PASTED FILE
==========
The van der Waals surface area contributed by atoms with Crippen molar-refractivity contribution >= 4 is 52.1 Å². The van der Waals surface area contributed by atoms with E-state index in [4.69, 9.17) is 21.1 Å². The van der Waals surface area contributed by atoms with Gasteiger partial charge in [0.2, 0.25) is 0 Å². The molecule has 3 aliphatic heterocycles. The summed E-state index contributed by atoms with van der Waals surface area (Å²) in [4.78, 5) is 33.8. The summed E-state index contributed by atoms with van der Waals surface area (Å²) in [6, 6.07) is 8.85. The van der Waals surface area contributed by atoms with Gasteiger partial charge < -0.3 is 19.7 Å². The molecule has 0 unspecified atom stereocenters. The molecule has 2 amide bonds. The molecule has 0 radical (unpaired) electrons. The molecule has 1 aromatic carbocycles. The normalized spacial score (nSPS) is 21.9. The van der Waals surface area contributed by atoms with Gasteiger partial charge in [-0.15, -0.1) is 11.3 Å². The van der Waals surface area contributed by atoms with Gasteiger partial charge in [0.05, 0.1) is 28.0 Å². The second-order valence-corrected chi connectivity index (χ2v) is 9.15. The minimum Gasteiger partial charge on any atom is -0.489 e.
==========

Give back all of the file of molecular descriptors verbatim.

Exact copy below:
The van der Waals surface area contributed by atoms with Crippen molar-refractivity contribution >= 4 is 52.1 Å². The van der Waals surface area contributed by atoms with E-state index in [4.69, 9.17) is 21.1 Å². The van der Waals surface area contributed by atoms with Gasteiger partial charge in [0.2, 0.25) is 0 Å². The molecule has 3 aliphatic heterocycles. The summed E-state index contributed by atoms with van der Waals surface area (Å²) in [4.78, 5) is 33.8. The summed E-state index contributed by atoms with van der Waals surface area (Å²) in [6, 6.07) is 8.85. The van der Waals surface area contributed by atoms with Gasteiger partial charge < -0.3 is 19.7 Å². The molecule has 0 unspecified atom stereocenters. The molecule has 2 amide bonds. The molecule has 0 radical (unpaired) electrons. The molecule has 1 aromatic carbocycles. The normalized spacial score (nSPS) is 21.9. The van der Waals surface area contributed by atoms with Gasteiger partial charge in [-0.15, -0.1) is 11.3 Å². The van der Waals surface area contributed by atoms with Gasteiger partial charge in [0.05, 0.1) is 28.0 Å². The second-order valence-corrected chi connectivity index (χ2v) is 9.15. The minimum Gasteiger partial charge on any atom is -0.489 e.